Patent applications FR-02/0,023 and FR-03/03,742 filed by the applicant describe another method of evaluating physical parameters such as the absolute permeability and the porosity of rocks in a zone of an underground formation, also from cuttings. An enclosure containing the rock fragments and filled with a viscous fluid is communicated with a tank containing this fluid at a predetermined pressure so as to compress the gas trapped in the pores of the rock. The application time of this pressure, according to whether it is short or long, allows to measure either the pressure variation in the enclosure or the variation of the volume effectively absorbed by the rock fragments. Then, the evolution of the pressure or of the volume in the enclosure is modelled from initial values selected for the physical parameters of the rock fragments so that the modelled evolution best adjusts with the measured evolution of the physical parameter in the enclosure.
I-2 Use of NMR in the Petroleum Industry
The non-intrusive measuring technique referred to as NMR (Nuclear Magnetic Resonance) has been known for a long time. It has aroused a very strong interest in the petroleum industry twenty years ago thanks to the advances made in data acquisition and processing. The principle of this technique is described in many references, notably by Seevers 1966, Timur 1968, Kenyon 1989 or Godefroy 2001, already mentioned above. To present things in a very simplified way, measurement consists in first exciting the protons along a magnetic field imposed by the device, then in letting the protons come back to their initial state (relaxation). In porous media, the magnetic relaxation signal obtained depends on the nature of the fluids contained in the rock, and on the pore geometry. For a proton, relaxation (T2) is all the faster as it is located in a low-extension pore. T2 is related to surface relaxivity P2, surface area S and volume V by the relation:
I-2.1 Porosity Evaluation
When the nature of the fluid contained in the pores is known, the amplitude of the NMR signal can be converted into volume. This allows to directly evaluate the amount of fluid contained in the rock, i.e. directly the difference between the total volume of rock and the solid volume (Vt−Vs). If the total volume is known, the value of the porosity can be deduced. In a more laboratory-oriented context, the total volume has to be measured separately by means of a powder pycnometer for example, or from the dimensions of the sample (core).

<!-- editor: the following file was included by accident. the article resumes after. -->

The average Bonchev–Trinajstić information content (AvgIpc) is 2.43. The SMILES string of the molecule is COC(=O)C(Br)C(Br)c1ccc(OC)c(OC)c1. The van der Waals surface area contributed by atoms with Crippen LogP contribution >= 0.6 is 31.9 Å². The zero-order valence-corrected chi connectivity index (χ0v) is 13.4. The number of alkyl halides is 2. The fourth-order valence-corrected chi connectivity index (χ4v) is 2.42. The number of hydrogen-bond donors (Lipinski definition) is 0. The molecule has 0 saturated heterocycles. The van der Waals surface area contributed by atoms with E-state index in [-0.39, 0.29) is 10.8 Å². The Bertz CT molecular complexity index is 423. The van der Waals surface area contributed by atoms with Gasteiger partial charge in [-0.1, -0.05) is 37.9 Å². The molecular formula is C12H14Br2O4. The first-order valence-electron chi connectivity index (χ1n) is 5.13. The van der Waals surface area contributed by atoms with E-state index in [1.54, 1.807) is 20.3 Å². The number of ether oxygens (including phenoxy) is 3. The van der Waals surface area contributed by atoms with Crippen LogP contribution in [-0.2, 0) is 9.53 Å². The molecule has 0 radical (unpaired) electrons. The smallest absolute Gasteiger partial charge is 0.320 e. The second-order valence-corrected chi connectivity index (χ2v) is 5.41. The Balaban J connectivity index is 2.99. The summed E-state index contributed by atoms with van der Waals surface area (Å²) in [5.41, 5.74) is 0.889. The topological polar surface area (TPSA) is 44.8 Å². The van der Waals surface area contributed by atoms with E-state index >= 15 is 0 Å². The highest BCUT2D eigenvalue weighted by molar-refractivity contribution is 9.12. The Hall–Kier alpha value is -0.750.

NMR measuring devices are widely used for logging. In this context, the total volume corresponds to the measurement volume of these devices (corrected for edge effects).
I-2.2 Permeability Evaluation
Various empirical correlations have been proposed for evaluating the value of the permeability from the distribution characteristics of T2. NMR logging has been presented as a predictive tool for measuring the permeability in a well. This technique has also been considered for measurements on cuttings since it is fast and flexible, in the field as well as in the laboratory. The models are based on the use of measuring times T1 and T2 which represent the respectively longitudinal and transverse relaxation times from the NMR signal. A synthesis of the existing models is given in the aforementioned reference Fleury et al. (2001). In the following publications, also mentioned above, permeability k is modelled by the empirical relations:
In the previous models, the value of Swi is obtained from the signal of T2 by considering the volume which corresponds to short relaxation times (small pores) under a certain cutoff threshold. In the literature, the default values of this cutoff threshold are 33 ms for sandstones in contrast to 100 ms for carbonates (purely empirical values).
When changing petrophysical groups, the prediction quality can decrease significantly. This results from the NMR measurement, which is not a direct permeability measurement. Thus, more general relations relating the permeability to the NMR signal are preferably used:
Parameters C, a and b thus have to be adjusted to obtain satisfactory predictions for each rock.
I-3 NMR Measurements on Cuttings
In the laboratory